The arbitrary and damaging obsession with smartphones (vs others)

Will smartphones end up killing the operator ARPUs?

Okay, let’s take a step or two back. In the mobile phone industry, there are few things more misleading than the split to smartphones and other phones. The concept of “smartphones” has several problem; first, people don’t exactly agree on what is a smartphone and what isn’t. This fact alone leads to the production of different statistics on the same things and differing and confusing terminology – IDC, for example, calls smartphones “converged mobile devices”. And since smartphones are cool, more expensive, more technically sophisticated etc, the press and the industry as a whole is entirely, myopically, focused on them.

And it leads to absurd news headlines, such as this one from Bloomberg Business Week: Apple iPhone Captures 72% of Japan Smartphone Market – anybody who knows the types of phones in use in Japan will find this figure hard to believe. That’s because it’s basically bogus, stripped of any usability by MMRI’s definition of a smartphone; a definition that neatly dismisses DoCoMo’s Symbian- and Linux-based “featurephones” from the figures.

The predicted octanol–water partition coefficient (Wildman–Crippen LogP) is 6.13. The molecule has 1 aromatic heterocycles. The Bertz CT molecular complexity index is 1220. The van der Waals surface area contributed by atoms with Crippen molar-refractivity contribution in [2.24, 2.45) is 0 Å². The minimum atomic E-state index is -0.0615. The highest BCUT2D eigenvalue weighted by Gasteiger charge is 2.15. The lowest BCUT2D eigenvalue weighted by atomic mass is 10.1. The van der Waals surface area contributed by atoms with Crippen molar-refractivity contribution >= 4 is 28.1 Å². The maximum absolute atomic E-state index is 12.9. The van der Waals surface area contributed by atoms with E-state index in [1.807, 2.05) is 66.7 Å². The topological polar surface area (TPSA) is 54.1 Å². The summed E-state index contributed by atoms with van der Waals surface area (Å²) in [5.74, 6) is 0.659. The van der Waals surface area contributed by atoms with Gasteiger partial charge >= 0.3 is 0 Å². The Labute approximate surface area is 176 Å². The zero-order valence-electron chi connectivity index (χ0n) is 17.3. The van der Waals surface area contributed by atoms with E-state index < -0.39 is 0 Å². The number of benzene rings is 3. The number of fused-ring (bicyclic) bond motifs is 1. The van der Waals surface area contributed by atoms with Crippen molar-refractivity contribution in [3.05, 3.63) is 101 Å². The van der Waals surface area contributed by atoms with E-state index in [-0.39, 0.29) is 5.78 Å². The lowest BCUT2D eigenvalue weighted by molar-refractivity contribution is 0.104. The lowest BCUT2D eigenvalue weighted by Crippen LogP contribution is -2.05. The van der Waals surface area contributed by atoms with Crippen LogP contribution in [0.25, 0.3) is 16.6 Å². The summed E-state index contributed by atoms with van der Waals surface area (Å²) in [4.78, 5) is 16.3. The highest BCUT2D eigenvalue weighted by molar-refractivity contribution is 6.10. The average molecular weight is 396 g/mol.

But that’s fine, really. It’s not the main problem. Even if everyone were to agree on what is a smartphone and what is not, the major issues would remain. That’s because all smartphone vs non-smartphone statistics matter precious little when nobody takes into account how the phones are used. Industry players make implicit assumptions that smartphones generate more app sales, more traffic, more this and that and ultimately more revenue. But let’s take a look at the most common activities people use their phones for – in order of popularity:

  • Voice calls – with voice calls, it hardly matters what type of phone you have. Right? Voice calls still make up the vast majority of the industry revenue, so I find it interesting that the whole industry has been dragging its feet on introducing improvements to the voice quality with features such as WB-AMR. It’s as if everyone assumed that we can leave that service on the “good enough” level that it’s been at for the past decade and just milk it ad infinitum.

  • SMS – the most absurdly profitable business the world of telecommunications has ever seen. SMS probably has better profit margins than ponzi schemes. Yet, as with voice calls, SMS usage has nothing to do with a phone being a smartphone. Or does it?

  • Contacts – i.e. your phone book. This at least has nothing to do with being or not being a smartphone. Big battles are being raged over the control and “ownership” of the contacts list, with most players duly forgetting that it’s supposed to be the customer who “owns” his/her contact list.

  • Camera – most people use the mobile phone camera if they have one. The high-end ones even take decent photos. So smartphones are better for taking photos and, due to other features, more likely to be used for sharing/uploading those photos.